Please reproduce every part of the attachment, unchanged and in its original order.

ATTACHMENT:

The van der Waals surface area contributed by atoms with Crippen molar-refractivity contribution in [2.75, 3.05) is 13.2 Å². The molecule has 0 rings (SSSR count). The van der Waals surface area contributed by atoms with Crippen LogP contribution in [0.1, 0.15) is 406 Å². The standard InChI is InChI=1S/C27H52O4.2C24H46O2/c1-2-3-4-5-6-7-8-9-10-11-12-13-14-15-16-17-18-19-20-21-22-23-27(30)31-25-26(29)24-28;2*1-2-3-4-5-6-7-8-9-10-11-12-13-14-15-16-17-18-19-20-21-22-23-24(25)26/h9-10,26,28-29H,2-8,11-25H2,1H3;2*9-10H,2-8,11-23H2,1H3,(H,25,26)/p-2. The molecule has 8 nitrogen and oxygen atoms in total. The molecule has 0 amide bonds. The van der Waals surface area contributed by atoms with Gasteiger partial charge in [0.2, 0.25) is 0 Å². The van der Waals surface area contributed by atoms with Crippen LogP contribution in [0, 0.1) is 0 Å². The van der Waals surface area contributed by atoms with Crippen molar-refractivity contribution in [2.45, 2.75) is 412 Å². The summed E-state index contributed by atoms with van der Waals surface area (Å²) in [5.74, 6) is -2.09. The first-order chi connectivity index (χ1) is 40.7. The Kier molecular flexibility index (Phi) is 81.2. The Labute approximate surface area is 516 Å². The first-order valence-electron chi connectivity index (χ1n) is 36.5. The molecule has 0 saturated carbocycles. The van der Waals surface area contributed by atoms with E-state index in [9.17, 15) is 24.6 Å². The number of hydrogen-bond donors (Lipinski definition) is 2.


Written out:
The van der Waals surface area contributed by atoms with Crippen molar-refractivity contribution in [2.75, 3.05) is 13.2 Å². The molecule has 0 rings (SSSR count). The van der Waals surface area contributed by atoms with Crippen LogP contribution in [0.1, 0.15) is 406 Å². The standard InChI is InChI=1S/C27H52O4.2C24H46O2/c1-2-3-4-5-6-7-8-9-10-11-12-13-14-15-16-17-18-19-20-21-22-23-27(30)31-25-26(29)24-28;2*1-2-3-4-5-6-7-8-9-10-11-12-13-14-15-16-17-18-19-20-21-22-23-24(25)26/h9-10,26,28-29H,2-8,11-25H2,1H3;2*9-10H,2-8,11-23H2,1H3,(H,25,26)/p-2. The molecule has 8 nitrogen and oxygen atoms in total. The molecule has 0 amide bonds. The van der Waals surface area contributed by atoms with Gasteiger partial charge in [0.2, 0.25) is 0 Å². The van der Waals surface area contributed by atoms with Crippen LogP contribution in [0, 0.1) is 0 Å². The van der Waals surface area contributed by atoms with Crippen molar-refractivity contribution in [2.45, 2.75) is 412 Å². The summed E-state index contributed by atoms with van der Waals surface area (Å²) in [5.74, 6) is -2.09. The first-order chi connectivity index (χ1) is 40.7. The Kier molecular flexibility index (Phi) is 81.2. The Labute approximate surface area is 516 Å². The first-order valence-electron chi connectivity index (χ1n) is 36.5. The molecule has 0 saturated carbocycles. The van der Waals surface area contributed by atoms with E-state index in [9.17, 15) is 24.6 Å². The number of hydrogen-bond donors (Lipinski definition) is 2.